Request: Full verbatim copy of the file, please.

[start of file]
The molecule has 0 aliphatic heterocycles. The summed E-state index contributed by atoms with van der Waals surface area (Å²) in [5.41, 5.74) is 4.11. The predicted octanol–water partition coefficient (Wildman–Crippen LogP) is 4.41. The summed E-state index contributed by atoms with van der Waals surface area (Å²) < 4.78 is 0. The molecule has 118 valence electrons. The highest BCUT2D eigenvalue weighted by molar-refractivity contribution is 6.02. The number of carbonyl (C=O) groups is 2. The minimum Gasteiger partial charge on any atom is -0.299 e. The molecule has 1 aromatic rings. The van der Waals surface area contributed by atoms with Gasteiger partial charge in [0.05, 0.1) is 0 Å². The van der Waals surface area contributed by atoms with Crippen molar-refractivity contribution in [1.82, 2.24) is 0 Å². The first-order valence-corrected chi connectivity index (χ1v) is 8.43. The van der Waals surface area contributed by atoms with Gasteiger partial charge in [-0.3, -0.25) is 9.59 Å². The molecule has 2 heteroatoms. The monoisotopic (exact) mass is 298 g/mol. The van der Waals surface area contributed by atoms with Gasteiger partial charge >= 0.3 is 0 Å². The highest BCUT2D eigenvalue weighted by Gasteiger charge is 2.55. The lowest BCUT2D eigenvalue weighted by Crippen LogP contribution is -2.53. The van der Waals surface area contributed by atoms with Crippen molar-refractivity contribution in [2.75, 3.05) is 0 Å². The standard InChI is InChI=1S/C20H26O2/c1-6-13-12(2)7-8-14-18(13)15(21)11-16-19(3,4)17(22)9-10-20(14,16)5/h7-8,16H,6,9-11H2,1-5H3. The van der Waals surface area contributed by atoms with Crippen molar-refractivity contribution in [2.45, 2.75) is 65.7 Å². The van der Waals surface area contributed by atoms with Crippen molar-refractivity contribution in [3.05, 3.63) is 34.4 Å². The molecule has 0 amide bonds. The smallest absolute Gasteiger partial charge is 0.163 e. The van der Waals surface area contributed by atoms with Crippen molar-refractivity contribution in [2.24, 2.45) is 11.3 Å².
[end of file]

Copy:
The molecule has 0 aliphatic heterocycles. The summed E-state index contributed by atoms with van der Waals surface area (Å²) in [5.41, 5.74) is 4.11. The predicted octanol–water partition coefficient (Wildman–Crippen LogP) is 4.41. The summed E-state index contributed by atoms with van der Waals surface area (Å²) < 4.78 is 0. The molecule has 118 valence electrons. The highest BCUT2D eigenvalue weighted by molar-refractivity contribution is 6.02. The number of carbonyl (C=O) groups is 2. The minimum Gasteiger partial charge on any atom is -0.299 e. The molecule has 1 aromatic rings. The van der Waals surface area contributed by atoms with Gasteiger partial charge in [0.05, 0.1) is 0 Å². The van der Waals surface area contributed by atoms with Crippen molar-refractivity contribution in [1.82, 2.24) is 0 Å². The first-order valence-corrected chi connectivity index (χ1v) is 8.43. The van der Waals surface area contributed by atoms with Gasteiger partial charge in [-0.3, -0.25) is 9.59 Å². The molecule has 2 heteroatoms. The monoisotopic (exact) mass is 298 g/mol. The van der Waals surface area contributed by atoms with Gasteiger partial charge >= 0.3 is 0 Å². The highest BCUT2D eigenvalue weighted by Gasteiger charge is 2.55. The lowest BCUT2D eigenvalue weighted by Crippen LogP contribution is -2.53. The van der Waals surface area contributed by atoms with Crippen molar-refractivity contribution in [2.75, 3.05) is 0 Å². The standard InChI is InChI=1S/C20H26O2/c1-6-13-12(2)7-8-14-18(13)15(21)11-16-19(3,4)17(22)9-10-20(14,16)5/h7-8,16H,6,9-11H2,1-5H3. The van der Waals surface area contributed by atoms with Crippen molar-refractivity contribution in [2.45, 2.75) is 65.7 Å². The van der Waals surface area contributed by atoms with Crippen molar-refractivity contribution in [3.05, 3.63) is 34.4 Å². The molecule has 0 amide bonds. The smallest absolute Gasteiger partial charge is 0.163 e. The van der Waals surface area contributed by atoms with Crippen molar-refractivity contribution in [2.24, 2.45) is 11.3 Å².